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    Matthew Gilbert
    Okay great much appreciated. Ya that example is just a toy example but the idea was to have something like 5 minute intervals between 9:30 a.m. and 4:00 p.m. on weekdays, but then excluding certain holidays such as the first business day of the new year. Your way of doing this definitely looks cleaner, thanks!

    Following up on your comments about bysetpos and the RFC, I don't see any mention of restricting this. My guess is that it was implemented with DAILY frequency in mind? The docstrings also don't mention anything

    If given, it must be either an integer, or a sequence of integers,
    positive or negative. Each given integer will specify an occurrence
    number, corresponding to the nth occurrence of the rule inside the
    frequency period. For example, a bysetpos of -1 if combined with a
    MONTHLY frequency, and a byweekday of (MO, TU, WE, TH, FR), will
    result in the last work day of every month.

    As a contrived example, lets say I want the 367th minute on Mondays, I could do something like
    list(rrule(MINUTELY, dtstart=datetime(2019, 1, 1, 0, 0), bysetpos=367, count=3, byweekday=MO))
    Matthew Gilbert
    ^^^ I realise this probably isn't the approach you would want to use but just to illustrate an example of using the behaviour

    In addition in playing around with this I think there may be an issue more broadly with bysetpos when using MINUTELY. This runs fine

    In [11]: list(rrule(MINUTELY, dtstart=datetime(2019, 1, 1, 0, 0), bysetpos=1, count=1, byweekday=MO))
    Out[11]: [datetime.datetime(2019, 1, 7, 0, 0)]

    but this seems to run indefinitely

    list(rrule(MINUTELY, dtstart=datetime(2019, 1, 1, 0, 0), bysetpos=2, count=1, byweekday=MO))
    although possibly I am misunderstanding something. Not exactly sure what is going on but my guess is the rrule._iter yield statement is never reached? Or else the algorithm is just taking a very long time, still haven't fully grokked how _iter works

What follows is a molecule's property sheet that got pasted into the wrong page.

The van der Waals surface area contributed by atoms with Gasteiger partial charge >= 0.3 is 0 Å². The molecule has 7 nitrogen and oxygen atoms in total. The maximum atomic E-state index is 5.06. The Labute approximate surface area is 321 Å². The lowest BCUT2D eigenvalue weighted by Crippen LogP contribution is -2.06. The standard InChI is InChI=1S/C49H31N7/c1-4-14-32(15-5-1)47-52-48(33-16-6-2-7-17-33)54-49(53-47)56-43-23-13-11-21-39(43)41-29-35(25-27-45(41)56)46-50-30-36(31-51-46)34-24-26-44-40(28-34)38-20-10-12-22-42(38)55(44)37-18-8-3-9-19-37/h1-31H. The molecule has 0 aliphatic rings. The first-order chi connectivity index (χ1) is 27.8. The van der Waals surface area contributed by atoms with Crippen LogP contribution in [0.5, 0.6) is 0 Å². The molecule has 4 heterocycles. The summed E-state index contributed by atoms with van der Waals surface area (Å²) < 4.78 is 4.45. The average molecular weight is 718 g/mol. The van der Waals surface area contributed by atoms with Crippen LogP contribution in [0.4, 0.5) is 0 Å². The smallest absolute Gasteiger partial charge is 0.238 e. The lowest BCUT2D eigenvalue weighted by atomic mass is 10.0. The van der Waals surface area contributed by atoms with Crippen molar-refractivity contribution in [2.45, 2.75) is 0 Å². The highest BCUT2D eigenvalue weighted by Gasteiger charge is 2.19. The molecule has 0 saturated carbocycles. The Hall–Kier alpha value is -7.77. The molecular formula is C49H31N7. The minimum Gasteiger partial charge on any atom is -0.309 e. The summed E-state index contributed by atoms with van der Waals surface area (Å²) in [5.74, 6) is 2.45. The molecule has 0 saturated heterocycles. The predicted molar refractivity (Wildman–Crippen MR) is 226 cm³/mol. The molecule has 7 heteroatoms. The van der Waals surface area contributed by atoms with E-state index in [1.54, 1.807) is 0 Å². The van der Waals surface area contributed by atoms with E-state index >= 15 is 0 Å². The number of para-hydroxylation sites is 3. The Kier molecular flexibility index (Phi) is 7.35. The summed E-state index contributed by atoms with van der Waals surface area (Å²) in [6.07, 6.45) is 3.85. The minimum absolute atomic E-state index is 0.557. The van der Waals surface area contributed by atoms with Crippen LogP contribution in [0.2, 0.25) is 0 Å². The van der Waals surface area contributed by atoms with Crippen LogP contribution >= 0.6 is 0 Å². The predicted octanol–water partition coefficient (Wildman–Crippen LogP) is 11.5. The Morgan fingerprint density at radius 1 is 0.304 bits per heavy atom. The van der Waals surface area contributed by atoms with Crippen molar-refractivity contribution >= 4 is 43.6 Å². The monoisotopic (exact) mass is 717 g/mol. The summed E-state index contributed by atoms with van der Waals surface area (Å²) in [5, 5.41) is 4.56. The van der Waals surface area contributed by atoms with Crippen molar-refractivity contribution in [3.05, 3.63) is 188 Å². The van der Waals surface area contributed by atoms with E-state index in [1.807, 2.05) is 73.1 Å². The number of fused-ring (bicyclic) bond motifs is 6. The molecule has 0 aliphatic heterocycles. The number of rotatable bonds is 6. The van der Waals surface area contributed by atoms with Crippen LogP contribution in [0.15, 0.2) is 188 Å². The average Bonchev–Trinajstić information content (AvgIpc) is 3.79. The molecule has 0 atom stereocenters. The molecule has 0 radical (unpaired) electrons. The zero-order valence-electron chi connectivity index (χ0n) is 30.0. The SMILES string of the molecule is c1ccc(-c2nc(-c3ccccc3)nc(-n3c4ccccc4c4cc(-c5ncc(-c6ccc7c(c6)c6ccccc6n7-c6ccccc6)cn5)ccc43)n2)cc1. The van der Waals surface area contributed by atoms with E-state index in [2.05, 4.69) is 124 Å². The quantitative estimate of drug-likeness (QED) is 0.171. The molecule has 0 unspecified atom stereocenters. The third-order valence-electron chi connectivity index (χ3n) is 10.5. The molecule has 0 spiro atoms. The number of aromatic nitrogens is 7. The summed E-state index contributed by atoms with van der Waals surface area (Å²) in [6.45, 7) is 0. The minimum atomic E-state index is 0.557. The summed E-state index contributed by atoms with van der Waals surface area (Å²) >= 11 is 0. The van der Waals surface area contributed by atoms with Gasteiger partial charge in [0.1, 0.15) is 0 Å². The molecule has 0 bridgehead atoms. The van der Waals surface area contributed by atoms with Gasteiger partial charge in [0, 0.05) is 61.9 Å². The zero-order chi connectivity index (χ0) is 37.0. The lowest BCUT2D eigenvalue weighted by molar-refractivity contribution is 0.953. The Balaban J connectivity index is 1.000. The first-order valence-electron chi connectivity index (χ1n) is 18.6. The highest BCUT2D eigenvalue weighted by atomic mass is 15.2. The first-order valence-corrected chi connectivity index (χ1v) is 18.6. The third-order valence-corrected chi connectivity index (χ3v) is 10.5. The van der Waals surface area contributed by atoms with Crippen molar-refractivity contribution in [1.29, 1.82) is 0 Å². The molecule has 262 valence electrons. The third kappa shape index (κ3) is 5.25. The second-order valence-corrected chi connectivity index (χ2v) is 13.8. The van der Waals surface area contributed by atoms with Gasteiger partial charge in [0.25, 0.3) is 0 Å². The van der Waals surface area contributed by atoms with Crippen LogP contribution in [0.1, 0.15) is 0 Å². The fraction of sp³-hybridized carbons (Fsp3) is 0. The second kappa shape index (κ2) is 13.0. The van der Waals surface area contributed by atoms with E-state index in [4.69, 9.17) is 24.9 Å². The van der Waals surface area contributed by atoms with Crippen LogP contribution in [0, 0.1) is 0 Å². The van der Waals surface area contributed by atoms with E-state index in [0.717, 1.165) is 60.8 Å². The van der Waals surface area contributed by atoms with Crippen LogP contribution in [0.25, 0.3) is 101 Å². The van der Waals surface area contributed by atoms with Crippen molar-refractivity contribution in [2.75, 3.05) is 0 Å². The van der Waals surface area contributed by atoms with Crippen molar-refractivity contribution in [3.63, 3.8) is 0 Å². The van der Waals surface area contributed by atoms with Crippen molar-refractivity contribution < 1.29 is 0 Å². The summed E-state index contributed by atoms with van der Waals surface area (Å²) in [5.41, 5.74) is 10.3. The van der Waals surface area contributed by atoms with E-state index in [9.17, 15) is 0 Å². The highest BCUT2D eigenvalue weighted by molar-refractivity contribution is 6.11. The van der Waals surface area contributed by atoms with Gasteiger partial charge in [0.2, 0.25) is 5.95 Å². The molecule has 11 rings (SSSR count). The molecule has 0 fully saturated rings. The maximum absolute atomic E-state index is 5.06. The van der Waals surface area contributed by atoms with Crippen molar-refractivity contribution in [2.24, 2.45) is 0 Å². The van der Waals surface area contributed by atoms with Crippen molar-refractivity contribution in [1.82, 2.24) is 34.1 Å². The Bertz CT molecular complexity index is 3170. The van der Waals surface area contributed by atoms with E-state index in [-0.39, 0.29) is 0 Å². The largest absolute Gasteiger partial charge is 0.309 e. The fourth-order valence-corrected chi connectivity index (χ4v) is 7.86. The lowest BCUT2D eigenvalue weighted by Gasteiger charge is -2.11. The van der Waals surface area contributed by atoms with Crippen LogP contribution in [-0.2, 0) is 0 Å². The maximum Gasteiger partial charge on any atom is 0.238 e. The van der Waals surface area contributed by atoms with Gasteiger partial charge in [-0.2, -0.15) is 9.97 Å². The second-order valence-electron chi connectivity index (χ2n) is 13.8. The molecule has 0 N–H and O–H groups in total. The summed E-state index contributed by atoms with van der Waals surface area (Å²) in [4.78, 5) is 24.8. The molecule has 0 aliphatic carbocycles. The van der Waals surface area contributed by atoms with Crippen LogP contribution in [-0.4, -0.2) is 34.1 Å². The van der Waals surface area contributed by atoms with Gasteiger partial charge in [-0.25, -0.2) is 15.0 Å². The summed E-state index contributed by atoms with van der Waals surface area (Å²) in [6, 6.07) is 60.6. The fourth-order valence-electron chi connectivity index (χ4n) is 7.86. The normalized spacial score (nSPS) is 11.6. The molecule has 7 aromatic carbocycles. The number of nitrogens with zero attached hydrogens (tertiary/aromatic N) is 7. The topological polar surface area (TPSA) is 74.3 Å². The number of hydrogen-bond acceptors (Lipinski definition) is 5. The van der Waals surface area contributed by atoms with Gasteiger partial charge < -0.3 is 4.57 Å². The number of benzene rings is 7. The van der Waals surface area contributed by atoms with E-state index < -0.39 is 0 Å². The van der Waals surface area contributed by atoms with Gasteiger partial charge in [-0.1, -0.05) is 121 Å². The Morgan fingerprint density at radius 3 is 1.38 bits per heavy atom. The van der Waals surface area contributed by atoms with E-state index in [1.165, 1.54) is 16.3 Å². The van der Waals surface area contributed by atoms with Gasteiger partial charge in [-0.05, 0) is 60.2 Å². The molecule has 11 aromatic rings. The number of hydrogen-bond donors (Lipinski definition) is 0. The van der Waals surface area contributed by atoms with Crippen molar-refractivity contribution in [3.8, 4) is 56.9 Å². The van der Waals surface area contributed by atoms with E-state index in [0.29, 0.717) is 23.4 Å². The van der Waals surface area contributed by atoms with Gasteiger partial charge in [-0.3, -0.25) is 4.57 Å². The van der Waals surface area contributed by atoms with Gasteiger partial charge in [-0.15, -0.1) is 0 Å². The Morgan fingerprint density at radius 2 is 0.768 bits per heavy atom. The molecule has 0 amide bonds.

Matthew Gilbert
    If this stuff looks unexpected to you as well @pganssle let me know and I'll file an issue. Can try and dig a little deeper as well as some point to try and see what's involved with fixing
    Paul Ganssle
    @matthewgilbert Definitely seems worth hashing out in an issue.
    Paul Ganssle
    The parser needs the most love right now, a lot of stuff is stalled on that, but after that's done I'm hoping to rework the rrule internals.
    I think that in most cases (and bysetpos may be an exception here), I can transform the inputs the the rule to some canonicalization so that freq=MINUTELY, interval=60 and freq=HOURLY, interval=1 "compile down" to the same thing, which I can then optimize.
    Quick question, how can I insr
    Sorry, how can I install dateutil, skipping that it searches for packages online?
    I'm on a machine that's completely cut off from the internet, and I have to painstakingly copy everything I need from my phone to the machine. Its always searching for setuptools, but I already have that installed
    Paul Ganssle
    @RandomWolf I think that is not really a dateutil question, more a pip question
    It's because of the build isolation, so if you download the wheel file (.whl) for both dateutil and six, you shouldn't have to download anything to install them
    pip download python-dateutil should download all the files.
    got a problem with dateutils. Shortly:
    1. dateutil.easter.easter(2020) returns Easter date calculated by EASTER_WESTERN algorithm.
    2. dateutil.easter.easter(2020, 2) returns one calculated by EASTER_ORTHODOX algorithm - and that satisfies me pretty well as it's what I actually need, but...
    3. dateutil.rrule.rrule(freq, count, byeaster) could be extremely useful for generating multiple occurences of Easter and Easter-related holidays if I could somehow change its default behaviour to orthodox algorithm, as it uses western by default.
      Is it possible?
    Paul Ganssle
    @torgash-ivanblch I replied in the issue, but do you need any features of the recurrence other than easter?
    Like you need something that is byeaster but not on Tuesdays or whatever?
    Or 2 days before easter or something?
    I only mention this because if you need something straightforward like "list of all easter dates", (easter.easter(y, easter.EASTER_ORTHODOX) for y in range(y_start, y_end)) should be a good start.
    And if you want to use stuff like .before and .between you can create an rrule.rrulset() and then add all the easters as rdates.
    You may have to convert them to datetime for it to work properly (which is not great UI).
    Paul Ganssle
    rrule is an interesting and complicated module, Part of my Pycon 2019 tutorial covers rrule and might help you find some workarounds: https://youtu.be/Xt8age1Be4E?t=7189 (starts at the part where I discuss rrule)
    @pganssle well, it's not so much about my own needs as about 3rd party projects like SwingTime for Django. They heavily depend on dateutil and particularly rrule. I found it interesting to fork swingtime and implement possibility to add some easter-offset holidays (we have some in Russia) to my calendar. But I really, really need an orthodox version of byeaster to do that, otherwise I'll have to code much more, and that's a pain in the...